Web Usability: The Squint Technique and other insights from your peers
In today’s Web clinic at 4:00 p.m. EDT – “The Usability Myth: 4 surprising discoveries we made after testing the most common usability principles” – Flint McGlaughlin, Managing Director, MECLABS, will seek to use our research to answer your usability questions, such as:
- What is Web usability?
- How does it relate to conversion optimization?
- How can it be useful?
- How does it get in the way of true conversion optimization efforts?
But first, we wanted to learn some Web usability insights from the MarketingExperiments community …
Watch users interact with your website
Until you see users interact with your site/app, you can’t know for sure where usability pitfalls lie. That might sound like a no-brainer, but many people forget that. It’s always an eye-opening experience. Remote usability does work well especially if you can see the particpants’ expression (webcam) and mouse movements/keyboard entry.
– Nancy McCrave, User Experience Designer, Catalyst
The Squint Technique
I use something I call the “Squint Technique” for quickly testing page layout.
Squinting allows you to see the layout and the major elements – hero shot, call-to-action, buttons – without being distracted by the details to see if your new page is laid out well and has a clear eye-path.
Here’s what I mean:
You can see how the squint technique helps you ensure that your new page or pop up is laid out well and has a nice clear eye-path down to the call-to-action …
Also, use heat maps to see how users interact with your page. I used to use crazyegg.com for this when I was cranking out the SEO sites. Then I switched to a WordPress plugin for it. Currently, I’m not using heat maps on my [landing pages], but I really should.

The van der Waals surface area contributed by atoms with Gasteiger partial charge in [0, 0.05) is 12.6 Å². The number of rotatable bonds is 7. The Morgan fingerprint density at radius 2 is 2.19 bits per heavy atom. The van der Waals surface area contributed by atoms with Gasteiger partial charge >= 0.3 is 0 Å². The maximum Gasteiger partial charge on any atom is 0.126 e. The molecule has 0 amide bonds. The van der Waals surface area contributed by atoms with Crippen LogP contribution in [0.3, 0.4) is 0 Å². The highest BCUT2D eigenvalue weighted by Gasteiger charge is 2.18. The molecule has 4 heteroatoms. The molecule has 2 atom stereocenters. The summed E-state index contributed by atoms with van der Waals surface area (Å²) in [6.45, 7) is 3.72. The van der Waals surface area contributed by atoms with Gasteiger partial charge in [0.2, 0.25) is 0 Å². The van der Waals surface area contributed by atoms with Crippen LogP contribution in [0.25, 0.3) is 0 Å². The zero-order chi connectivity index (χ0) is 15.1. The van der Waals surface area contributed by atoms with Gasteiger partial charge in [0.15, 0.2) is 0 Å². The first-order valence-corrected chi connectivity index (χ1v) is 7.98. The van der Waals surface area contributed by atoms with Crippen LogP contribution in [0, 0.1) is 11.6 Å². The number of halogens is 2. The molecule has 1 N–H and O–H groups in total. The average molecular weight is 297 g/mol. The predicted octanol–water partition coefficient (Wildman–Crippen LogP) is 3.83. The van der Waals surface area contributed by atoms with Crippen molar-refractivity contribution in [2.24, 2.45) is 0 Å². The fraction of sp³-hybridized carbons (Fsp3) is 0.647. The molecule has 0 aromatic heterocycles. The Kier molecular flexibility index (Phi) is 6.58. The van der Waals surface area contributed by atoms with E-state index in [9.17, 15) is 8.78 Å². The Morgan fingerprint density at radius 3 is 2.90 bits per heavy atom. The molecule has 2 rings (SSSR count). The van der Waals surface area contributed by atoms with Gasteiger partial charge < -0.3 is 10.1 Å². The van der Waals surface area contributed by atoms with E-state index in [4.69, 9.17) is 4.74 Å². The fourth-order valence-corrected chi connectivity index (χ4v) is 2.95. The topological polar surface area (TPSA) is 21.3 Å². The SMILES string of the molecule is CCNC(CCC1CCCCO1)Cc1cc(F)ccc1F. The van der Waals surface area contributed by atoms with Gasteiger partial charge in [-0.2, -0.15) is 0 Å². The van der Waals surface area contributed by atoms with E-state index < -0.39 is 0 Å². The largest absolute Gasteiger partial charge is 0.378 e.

– Corey Bornmann, Founder, AffPortal.com
Basic usability standards
I’m stunned by how many sites still don’t meet basic usability standards. I just visited a site that was white text on black background, and all the main navigation links were in italics to boot!
How many sites make it impossible to find a phone number (or any contact details), or the site search box?
And, how many still contain calls-to-action that instruct the user to find a link (e.g., “click on the link at the top of the screen”), as opposed to just providing it right there?
– Philippa Gamse, Professor of Digital Marketing and Social Media, Hult International Business School
Make it easy for the customer
Usability improvements to any interface can have substantial ROI impacts. If people can find what they are looking for easily and move through transactions seamlessly, you’ll have a pleased customer, who is more likely to return in the future and recommend your service to others.
– Jill Hewitt, User Experience Designer, Catalyst
The Usability Myth: 4 surprising discoveries we made after testing the most common usability principles – Wednesday, March 27, 2013, 4:00 – 4:35 p.m. EDT (20:00 – 20:35 UTC)